Shopping online has always banked on the idea that buying from home was easier than going into stores. Now a new study finds that e-commerce is cheaper too.
After looking at 184,000 running shoes — across 450 brands — independent review aggregator RunRepeat.com found that consumers saved 38.1 percent, about $46.20, per purchase of sneakers online versus in stores.
“Running shoe brands ensure high retail prices through cartel-like price structures,” Jens Jakob Andersen, founder of RunRepeat and a lecturer in statistics at Copenhagen Business School, wrote in the report. “Their contracts ensure that brick-and-mortar stores keep prices at the manufacturer’s suggested retail prices. If a store does not obey the [terms, brands] will shut down the partnership. Luckily for the consumer, prices on the Internet are a bit harder to control.”
The report, a follow up to last year’s controversial study that found more expensive running shoes frequently received worse ratings from consumers, also revealed that 86 percent of all running shoes were available at a discounted price online, with just over half sold for 30 percent to 69 percent cheaper than in stores.
According to RunRepeat, a community of runners that annually post more than 100,000 sneaker reviews, the most deeply discounted shoes were Scott, at 62 percent, and both Reebok and Skechers at 53 percent. The least discounted were Vibram FiveFingers and Topo Athletic.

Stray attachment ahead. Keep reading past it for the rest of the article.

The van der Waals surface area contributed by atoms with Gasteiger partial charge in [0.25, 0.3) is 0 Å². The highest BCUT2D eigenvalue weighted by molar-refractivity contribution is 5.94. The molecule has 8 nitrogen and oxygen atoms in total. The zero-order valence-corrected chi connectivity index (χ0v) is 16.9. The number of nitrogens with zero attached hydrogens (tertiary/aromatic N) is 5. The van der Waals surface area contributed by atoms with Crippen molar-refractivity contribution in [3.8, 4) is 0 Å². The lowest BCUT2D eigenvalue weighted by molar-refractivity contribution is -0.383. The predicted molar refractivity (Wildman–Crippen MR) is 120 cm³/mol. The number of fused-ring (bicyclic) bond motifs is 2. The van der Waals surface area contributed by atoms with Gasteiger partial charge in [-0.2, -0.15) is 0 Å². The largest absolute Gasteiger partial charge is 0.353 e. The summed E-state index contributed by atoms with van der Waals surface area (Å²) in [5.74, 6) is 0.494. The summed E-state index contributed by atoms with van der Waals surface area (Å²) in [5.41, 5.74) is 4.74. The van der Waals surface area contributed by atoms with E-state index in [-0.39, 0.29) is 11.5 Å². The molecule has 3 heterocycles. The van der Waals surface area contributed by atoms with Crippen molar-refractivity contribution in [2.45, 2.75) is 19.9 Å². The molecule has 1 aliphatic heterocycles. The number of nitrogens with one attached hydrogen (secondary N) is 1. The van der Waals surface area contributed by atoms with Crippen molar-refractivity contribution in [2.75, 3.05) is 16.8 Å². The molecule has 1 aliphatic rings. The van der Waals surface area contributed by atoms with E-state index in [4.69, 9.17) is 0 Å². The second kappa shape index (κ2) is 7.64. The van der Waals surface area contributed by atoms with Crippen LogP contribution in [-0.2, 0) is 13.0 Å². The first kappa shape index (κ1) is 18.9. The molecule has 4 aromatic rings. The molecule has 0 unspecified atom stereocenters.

What’s more, the study also showed that brands with a broader focus offered more savings online.
For instance, multisport labels such as New Balance and Under Armour were 37.5 percent cheaper than those considered to be running-specific like Newton, Hoka One One and Inov-8.
“I find it truly amazing that the savings are this large, and even on current running shoe models,” Andersen told FootwearNews.com. “Brands most often dictate running shoes to be sold at list prices, but one must conclude that that is very far from the reality in the online world. With a savings of 38 percent on average, I believe most runners wouldn’t buy local anymore.”